Principle or Victory?

by Joel Corbin

Too often it seems that Republican voters will refuse to vote just because "their guy" isn't the one running, or that they don't agree with the positions of the nominee. This attitude ensures division in the party, which then leads to election losses. The GOP is plagued by a "lose on principle" attitude, where the nominee may not have a chance to win, but was nominated based solely on principle. Winning elections has always meant compromise, and Republican voters are often unwilling to compromise in order to win. To see if you fit this category, place yourself in the following situation:

It's 1996, and the Republican nomination is up for grabs. Bob Dole decides he won't run, so Pat Buchanan wins the Iowa caucuses as well as the New Hampshire primary. However, at that point, Colin Powell decides he will run for the nomination. The following primaries are neck and neck, without the clear winner that usually makes later primaries and the floor vote at the convention irrelevant. But in this case, the two candidates are virtually tied, and the floor vote at the convention will determine the party's candidate.

As the floor vote nears its end, it becomes clear that the final state (of which you're a delegate) will cast the deciding vote. It is up to you to decide how that state will vote, and therefore the nomination is essentially yours to decide. Poll numbers show that Colin Powell would win by a large margin over Bill Clinton, giving the GOP the White House as well as an increase in its congressional majority. However, the polls show that Pat Buchanan would lose to Bill Clinton by double-digits. Assuming these polls are accurate (for once), for whom do you vote?

Let's complicate things further, and assume you believe Pat Buchanan's positions on the issues are more in line with the Republican Party as a whole. Given Gen. Powell's views on such issues as abortion and affirmative action, this probably isn't too far from the truth. Your choices are: Buchanan's more conservative ideology (with an electoral loss) or Powell's more moderate stance (with a victory). The correct choice: Vote for General Powell.

What this choice boils down to is whether you want to trade a certain amount of principle for a victory. Should Republicans stick to their guns and lose on principle, or should they undertake a moderation in ideology in order to win? This is a decision that often creates big problems for the GOP. If they stick to their base and nominate a candidate who is extremely conservative, then they risk alienating the more moderate "country-club" Republicans who are often large donors. On the other hand, a moderate candidate may turn off the conservative wing of the party, resulting in lower voter turnout.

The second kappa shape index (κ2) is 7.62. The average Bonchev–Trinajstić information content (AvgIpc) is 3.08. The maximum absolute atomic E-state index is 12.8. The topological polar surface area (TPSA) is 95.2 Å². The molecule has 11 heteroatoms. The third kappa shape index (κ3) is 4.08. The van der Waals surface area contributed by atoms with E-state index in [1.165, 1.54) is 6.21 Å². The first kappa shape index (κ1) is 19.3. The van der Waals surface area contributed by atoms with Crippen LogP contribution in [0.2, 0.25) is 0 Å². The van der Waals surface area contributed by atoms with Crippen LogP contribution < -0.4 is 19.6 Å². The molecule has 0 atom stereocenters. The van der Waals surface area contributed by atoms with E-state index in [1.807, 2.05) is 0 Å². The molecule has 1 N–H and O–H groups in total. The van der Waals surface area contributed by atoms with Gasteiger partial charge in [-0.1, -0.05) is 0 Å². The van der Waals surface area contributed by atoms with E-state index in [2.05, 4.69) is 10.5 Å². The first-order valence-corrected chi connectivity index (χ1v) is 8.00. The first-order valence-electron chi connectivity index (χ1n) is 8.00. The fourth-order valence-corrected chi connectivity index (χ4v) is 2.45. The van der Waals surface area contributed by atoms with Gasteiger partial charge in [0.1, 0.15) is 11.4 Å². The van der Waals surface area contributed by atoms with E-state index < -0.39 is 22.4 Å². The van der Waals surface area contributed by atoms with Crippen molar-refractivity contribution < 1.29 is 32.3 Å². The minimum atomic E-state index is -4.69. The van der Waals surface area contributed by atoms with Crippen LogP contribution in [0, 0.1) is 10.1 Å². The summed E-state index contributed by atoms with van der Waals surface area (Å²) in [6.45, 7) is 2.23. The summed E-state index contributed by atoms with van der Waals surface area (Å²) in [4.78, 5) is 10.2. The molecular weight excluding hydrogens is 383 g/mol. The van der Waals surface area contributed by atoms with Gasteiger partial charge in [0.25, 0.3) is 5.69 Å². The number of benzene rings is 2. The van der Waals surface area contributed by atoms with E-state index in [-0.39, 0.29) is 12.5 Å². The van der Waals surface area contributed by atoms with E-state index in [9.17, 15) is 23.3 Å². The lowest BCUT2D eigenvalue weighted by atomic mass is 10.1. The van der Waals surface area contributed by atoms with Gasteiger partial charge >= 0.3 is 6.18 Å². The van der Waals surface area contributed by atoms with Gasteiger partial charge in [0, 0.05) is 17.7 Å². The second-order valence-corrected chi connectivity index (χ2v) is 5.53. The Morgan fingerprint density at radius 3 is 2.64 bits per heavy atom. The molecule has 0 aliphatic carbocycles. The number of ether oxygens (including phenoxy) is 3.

This is one area where the Democratic party is more effective. Despite having a more fractured base, consisting of many one-issue voting groups, the Democrats are more skilled at getting these groups to play nicely, so their candidates can get elected. This is where the GOP can learn from our leftist friends. Right now it seems that too many Republicans are more interested in sticking to principle, even if it means losing an election. In today's political scene, winning is everything, while losing on principle is just that: Losing.

In the above scenario, a vote for Pat Buchanan stays true to conservative principles in virtually every issue and topic, and ensures that the Republican candidate is very much a Republican. But just because Colin Powell isn't as conservative doesn't mean he shouldn't be the nominee. He will undoubtedly support the GOP Congress on economic issues, the most important issues today. He should be the nominee because he will win, and that's the bottom line. Winning should be the most important factor in choosing a candidate. Of all those running, which candidate will have the best chance to win. Not who is most conservative, or who has served the party longest, or who is due for a nomination. The Republican party needs to realize that losing on principle is a terrible idea, and should rally its support around a candidate who can win.

This column will primarily discuss the internal policy of, and issues dealing with, conservatism in general, and the Republican party in particular. Please send questions and comments to me at jcorbin@indiana.edu.

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Joel Corbin

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